Attractions in Natal, Brazil: What to do and where to go
Natal offers hundreds of activities for the vacationer traveling to this Brazilian city. It has many historical monuments as well as beautiful beaches. Explore sand dunes in a buggy or contemplate the history of the first settlers of Natal in one of the many museums and galleries. Remember that Carnaval is held every year in Brazil and Natal is no exception. Their particular festivity of local tradition, however, is called "Carnatal" so get ready to delve into Brazilian culture as you never have before.
"Carnatal" is a festivity that is held in Brazil in the months of February and March, four days before Ash Wednesday. It is a very different celebration from the all famous Carnaval, which is celebrated in the rest of the country. The Carnaval in Natal is a quieter affair, where people get together and celebrate in small groups at home or in a small forum of some sort. Many Brazilians and tourists who want to get away from the noise and excitement of Carnaval come to Natal for a quieter, more laid-back experience.
Carnatal, however, is one of the largest events that are held in Brazil outside of the Carnaval season. It is celebrated between November and December and is mainly concentrated in the area around Machadao Stadium. During the festivities, about two miles of roads are closed off and enormous trailers drive slowly down the route, while bands play on the beds of these trailers, called "Trios Electricos" (electric trios).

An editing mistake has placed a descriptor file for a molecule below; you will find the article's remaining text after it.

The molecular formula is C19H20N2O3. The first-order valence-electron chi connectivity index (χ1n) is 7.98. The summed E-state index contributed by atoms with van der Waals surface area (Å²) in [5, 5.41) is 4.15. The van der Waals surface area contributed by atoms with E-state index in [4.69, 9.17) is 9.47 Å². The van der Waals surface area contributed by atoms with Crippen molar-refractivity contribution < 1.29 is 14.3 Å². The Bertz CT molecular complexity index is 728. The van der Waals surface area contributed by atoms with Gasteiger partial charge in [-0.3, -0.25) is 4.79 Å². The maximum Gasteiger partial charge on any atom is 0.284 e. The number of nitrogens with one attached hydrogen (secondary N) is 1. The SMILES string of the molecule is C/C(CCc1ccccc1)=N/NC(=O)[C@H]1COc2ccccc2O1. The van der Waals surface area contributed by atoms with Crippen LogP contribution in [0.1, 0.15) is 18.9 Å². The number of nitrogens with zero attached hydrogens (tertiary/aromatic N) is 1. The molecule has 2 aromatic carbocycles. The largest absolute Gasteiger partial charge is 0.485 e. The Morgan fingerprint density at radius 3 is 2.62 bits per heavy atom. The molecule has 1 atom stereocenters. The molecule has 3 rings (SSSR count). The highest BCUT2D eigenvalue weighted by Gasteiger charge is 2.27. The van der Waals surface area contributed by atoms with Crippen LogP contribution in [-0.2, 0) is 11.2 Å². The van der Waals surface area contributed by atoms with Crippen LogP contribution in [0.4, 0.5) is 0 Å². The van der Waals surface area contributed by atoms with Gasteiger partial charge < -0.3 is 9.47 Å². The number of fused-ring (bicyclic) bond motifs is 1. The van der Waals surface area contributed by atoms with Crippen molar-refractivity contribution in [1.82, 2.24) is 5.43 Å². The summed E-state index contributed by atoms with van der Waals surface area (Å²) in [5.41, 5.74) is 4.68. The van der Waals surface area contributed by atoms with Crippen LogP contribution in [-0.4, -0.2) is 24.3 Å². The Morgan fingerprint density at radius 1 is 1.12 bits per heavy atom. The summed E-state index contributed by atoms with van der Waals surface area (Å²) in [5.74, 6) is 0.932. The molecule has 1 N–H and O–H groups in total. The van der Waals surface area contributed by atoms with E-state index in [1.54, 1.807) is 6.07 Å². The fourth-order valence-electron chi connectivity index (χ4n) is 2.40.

A pre-established perimeter is set up around the "Trio Electrico" with a rope. If you want to follow a band on its route, you have to pay an entrance fee to be a part of the "bloco" (restricted area for the people who want to follow a float's particular band). Upon paying the entrance, you receive a t-shirt with distinctive colors called an "abada," which is basically proof of purchase, easily distinguishing the people who didn't pay the entrance fee. It is recommended buying the entrance fee in advance because, depending on the featured band, tickets can run out.
Natal is blessed with miles of beautiful beaches at the foot of sand dunes. Three of them are long and sit right in front of the city: Ponta Negra, Via Costeira and Praia do Meio.
Hands down, Ponta Negra is the most famous beach of Natal and it is where the majority of the people go. It used to be a small coastal village but with the tourist boom of the 90s, a number of hotels, restaurants and shops sprung up in the area. It is perfect for playing in the waves and enjoying the beauty of the enormous sand dunes.
Via Costeira is a very extensive, six-mile long avenue, which runs alongside the sand dunes of Natal. The beaches that are located here are tranquil and perfect for a bit of relaxation. The majority of the vacationers in Via Costeira are guests of the hotels that can be found up and down the length of this street. Each hotel normally has its own access to the beach.
Praia do Meio is a series of small beaches in the northern part of the city. Here you can find the famous Fortaleza dos Reis Magos. Part of the coast is protected because of the coral reefs that are found here. As a result, you can find tranquil waters that are great for swimming or windsurfing. In this area, there is a World War II military base that you can go and visit during museum hours.
Buggies and Sand Dunes